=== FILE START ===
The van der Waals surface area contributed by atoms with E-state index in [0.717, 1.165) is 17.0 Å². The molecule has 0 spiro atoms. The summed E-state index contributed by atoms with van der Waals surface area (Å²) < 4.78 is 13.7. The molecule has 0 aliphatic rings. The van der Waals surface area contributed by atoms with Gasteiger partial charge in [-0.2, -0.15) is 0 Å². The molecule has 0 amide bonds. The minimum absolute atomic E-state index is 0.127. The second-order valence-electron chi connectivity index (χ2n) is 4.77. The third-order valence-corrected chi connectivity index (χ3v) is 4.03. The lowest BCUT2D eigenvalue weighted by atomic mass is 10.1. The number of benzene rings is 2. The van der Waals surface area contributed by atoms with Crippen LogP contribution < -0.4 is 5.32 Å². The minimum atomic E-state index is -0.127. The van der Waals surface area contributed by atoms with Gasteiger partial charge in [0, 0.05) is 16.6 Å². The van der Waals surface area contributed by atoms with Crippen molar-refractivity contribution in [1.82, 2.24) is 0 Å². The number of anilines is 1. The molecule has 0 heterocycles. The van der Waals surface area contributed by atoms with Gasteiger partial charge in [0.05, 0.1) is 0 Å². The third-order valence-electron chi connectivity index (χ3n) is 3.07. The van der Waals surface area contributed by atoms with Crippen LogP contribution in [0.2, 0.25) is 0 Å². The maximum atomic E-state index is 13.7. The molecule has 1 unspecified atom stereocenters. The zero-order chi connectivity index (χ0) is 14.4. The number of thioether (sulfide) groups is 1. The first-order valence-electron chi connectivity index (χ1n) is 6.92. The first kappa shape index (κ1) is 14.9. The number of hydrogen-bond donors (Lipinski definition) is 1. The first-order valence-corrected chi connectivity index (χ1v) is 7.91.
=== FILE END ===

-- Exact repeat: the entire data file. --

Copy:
The van der Waals surface area contributed by atoms with E-state index in [0.717, 1.165) is 17.0 Å². The molecule has 0 spiro atoms. The summed E-state index contributed by atoms with van der Waals surface area (Å²) < 4.78 is 13.7. The molecule has 0 aliphatic rings. The van der Waals surface area contributed by atoms with Gasteiger partial charge in [-0.2, -0.15) is 0 Å². The molecule has 0 amide bonds. The minimum absolute atomic E-state index is 0.127. The second-order valence-electron chi connectivity index (χ2n) is 4.77. The third-order valence-corrected chi connectivity index (χ3v) is 4.03. The lowest BCUT2D eigenvalue weighted by atomic mass is 10.1. The number of benzene rings is 2. The van der Waals surface area contributed by atoms with Crippen LogP contribution < -0.4 is 5.32 Å². The minimum atomic E-state index is -0.127. The van der Waals surface area contributed by atoms with Gasteiger partial charge in [0, 0.05) is 16.6 Å². The van der Waals surface area contributed by atoms with Crippen molar-refractivity contribution in [1.82, 2.24) is 0 Å². The number of anilines is 1. The molecule has 0 heterocycles. The van der Waals surface area contributed by atoms with Gasteiger partial charge in [0.05, 0.1) is 0 Å². The third-order valence-electron chi connectivity index (χ3n) is 3.07. The van der Waals surface area contributed by atoms with Crippen LogP contribution in [0.2, 0.25) is 0 Å². The maximum atomic E-state index is 13.7. The molecule has 1 unspecified atom stereocenters. The zero-order chi connectivity index (χ0) is 14.4. The number of thioether (sulfide) groups is 1. The first-order valence-electron chi connectivity index (χ1n) is 6.92. The first kappa shape index (κ1) is 14.9. The number of hydrogen-bond donors (Lipinski definition) is 1. The first-order valence-corrected chi connectivity index (χ1v) is 7.91.